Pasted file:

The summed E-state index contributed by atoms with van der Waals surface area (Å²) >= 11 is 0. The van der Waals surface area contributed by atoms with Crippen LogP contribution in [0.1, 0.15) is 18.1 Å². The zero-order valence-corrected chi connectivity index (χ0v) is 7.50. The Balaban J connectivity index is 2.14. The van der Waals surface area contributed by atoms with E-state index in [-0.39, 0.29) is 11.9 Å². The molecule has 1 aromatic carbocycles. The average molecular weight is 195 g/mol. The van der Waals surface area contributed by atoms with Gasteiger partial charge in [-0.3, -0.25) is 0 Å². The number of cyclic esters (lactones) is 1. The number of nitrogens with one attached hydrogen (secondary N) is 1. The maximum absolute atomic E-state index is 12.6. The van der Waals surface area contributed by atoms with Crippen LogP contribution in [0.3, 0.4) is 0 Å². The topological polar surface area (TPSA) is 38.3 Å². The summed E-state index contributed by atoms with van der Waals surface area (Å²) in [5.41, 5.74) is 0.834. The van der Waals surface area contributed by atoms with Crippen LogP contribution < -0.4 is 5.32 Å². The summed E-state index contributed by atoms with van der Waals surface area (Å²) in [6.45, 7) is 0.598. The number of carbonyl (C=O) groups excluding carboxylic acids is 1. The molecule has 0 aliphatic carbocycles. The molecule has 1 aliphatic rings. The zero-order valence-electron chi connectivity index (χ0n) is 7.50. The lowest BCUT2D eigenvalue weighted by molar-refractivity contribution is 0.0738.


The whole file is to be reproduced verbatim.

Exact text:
The summed E-state index contributed by atoms with van der Waals surface area (Å²) >= 11 is 0. The van der Waals surface area contributed by atoms with Crippen LogP contribution in [0.1, 0.15) is 18.1 Å². The zero-order valence-corrected chi connectivity index (χ0v) is 7.50. The Balaban J connectivity index is 2.14. The van der Waals surface area contributed by atoms with E-state index in [-0.39, 0.29) is 11.9 Å². The molecule has 1 aromatic carbocycles. The average molecular weight is 195 g/mol. The van der Waals surface area contributed by atoms with Gasteiger partial charge in [-0.3, -0.25) is 0 Å². The number of cyclic esters (lactones) is 1. The number of nitrogens with one attached hydrogen (secondary N) is 1. The maximum absolute atomic E-state index is 12.6. The van der Waals surface area contributed by atoms with Crippen LogP contribution in [0.3, 0.4) is 0 Å². The topological polar surface area (TPSA) is 38.3 Å². The summed E-state index contributed by atoms with van der Waals surface area (Å²) in [5.41, 5.74) is 0.834. The van der Waals surface area contributed by atoms with Crippen LogP contribution < -0.4 is 5.32 Å². The summed E-state index contributed by atoms with van der Waals surface area (Å²) in [6.45, 7) is 0.598. The number of carbonyl (C=O) groups excluding carboxylic acids is 1. The molecule has 0 aliphatic carbocycles. The molecule has 1 aliphatic rings. The zero-order valence-electron chi connectivity index (χ0n) is 7.50. The lowest BCUT2D eigenvalue weighted by molar-refractivity contribution is 0.0738.